Here is the interview that Tomas Insua gave to Zenit agency.
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–Q: How was the Global Catholic Climate Movement born?
–Insua: It was born in 2015, shortly before the Pope published Laudato Si’. Knowing that it was coming, rumors already began that the Pope was going to publish an encyclical on this subject, a novelty, the first time of an encyclical on this subject . . . And, in this context, the motivation arose to set up a network, let’s say, that would help the Church to put this message into practice. It was born in January 2015, when the Pope arrived in Manila, the Philippines, with Cardinal Tagle who, let’s say, is our sponsor. The Archdiocese of Manila has been a part of it since day one, and it presented our foundational statement and the rest . . . to the Pope.
We are a network of Catholic institutions; we have 900 Catholic organizations worldwide working together to put Laudato Si’ into practice; we are a reality of the Church.
–Q: What is the objective of this global network?
–Insua: We do three things: all activities to raise awareness, education, including spirituality. In other words, we help the Church to live Laudato Si’, to put Laudato Si’ into practice, and this has, specifically, three dimensions. The first is this: on one hand to make known, to raise awareness of this message, and to introduce the care of our common home in our spirituality, in our life of prayer. For instance, on one hand, the initiative “Time of Creation” in September, which Pope Francis is promoting as a time in which parishes, communities and others reflect on and pray for Creation and put this type of piety into practice.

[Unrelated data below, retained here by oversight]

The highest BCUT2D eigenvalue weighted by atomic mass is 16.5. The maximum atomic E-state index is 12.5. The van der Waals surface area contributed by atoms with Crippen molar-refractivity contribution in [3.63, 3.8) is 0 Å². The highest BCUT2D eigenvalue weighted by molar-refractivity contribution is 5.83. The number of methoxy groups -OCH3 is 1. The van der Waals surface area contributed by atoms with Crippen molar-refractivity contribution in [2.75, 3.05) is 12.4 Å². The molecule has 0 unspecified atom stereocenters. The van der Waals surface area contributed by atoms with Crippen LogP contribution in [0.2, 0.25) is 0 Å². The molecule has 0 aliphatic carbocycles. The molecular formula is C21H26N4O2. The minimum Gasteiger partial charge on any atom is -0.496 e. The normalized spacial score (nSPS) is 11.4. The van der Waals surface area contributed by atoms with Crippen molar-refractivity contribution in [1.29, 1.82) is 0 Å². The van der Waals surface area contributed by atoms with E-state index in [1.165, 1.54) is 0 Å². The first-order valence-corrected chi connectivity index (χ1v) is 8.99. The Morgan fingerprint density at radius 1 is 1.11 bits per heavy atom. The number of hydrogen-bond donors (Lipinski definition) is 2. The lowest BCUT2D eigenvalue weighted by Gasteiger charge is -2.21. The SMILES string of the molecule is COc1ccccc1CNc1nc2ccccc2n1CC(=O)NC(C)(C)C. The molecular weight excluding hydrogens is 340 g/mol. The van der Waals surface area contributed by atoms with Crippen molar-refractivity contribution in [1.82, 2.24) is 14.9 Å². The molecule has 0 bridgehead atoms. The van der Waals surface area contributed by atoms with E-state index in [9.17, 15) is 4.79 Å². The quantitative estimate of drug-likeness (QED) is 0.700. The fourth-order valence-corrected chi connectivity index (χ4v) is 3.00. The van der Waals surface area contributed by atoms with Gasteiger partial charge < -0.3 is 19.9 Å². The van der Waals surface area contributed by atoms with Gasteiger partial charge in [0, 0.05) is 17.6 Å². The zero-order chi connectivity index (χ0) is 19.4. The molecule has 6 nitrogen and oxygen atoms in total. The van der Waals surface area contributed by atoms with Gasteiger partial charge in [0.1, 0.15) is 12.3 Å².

On the other hand, the second objective is to help the Church to lead by example, to put into practice in our lifestyle, in our institutions starting from parishes, putting solar panel . . . showing that the change can be made, even giving our members tips on sustainability, let’s say, the idea of helping the Church to implement these measures. The third is the whole topic of political impact, which we must influence, put pressure on government because they aren’t doing what they must do, the whole disinvestment campaign . . . they must come to these forums in COP, help the Church to raise her voice on these topics is our third area of work.
–Q: You have pointed out in this presentation that 160 Catholic institutions have already disinvested in the fossil fuel industry. At what level is the Church in this process? Are there still Catholic institutions that must disinvest?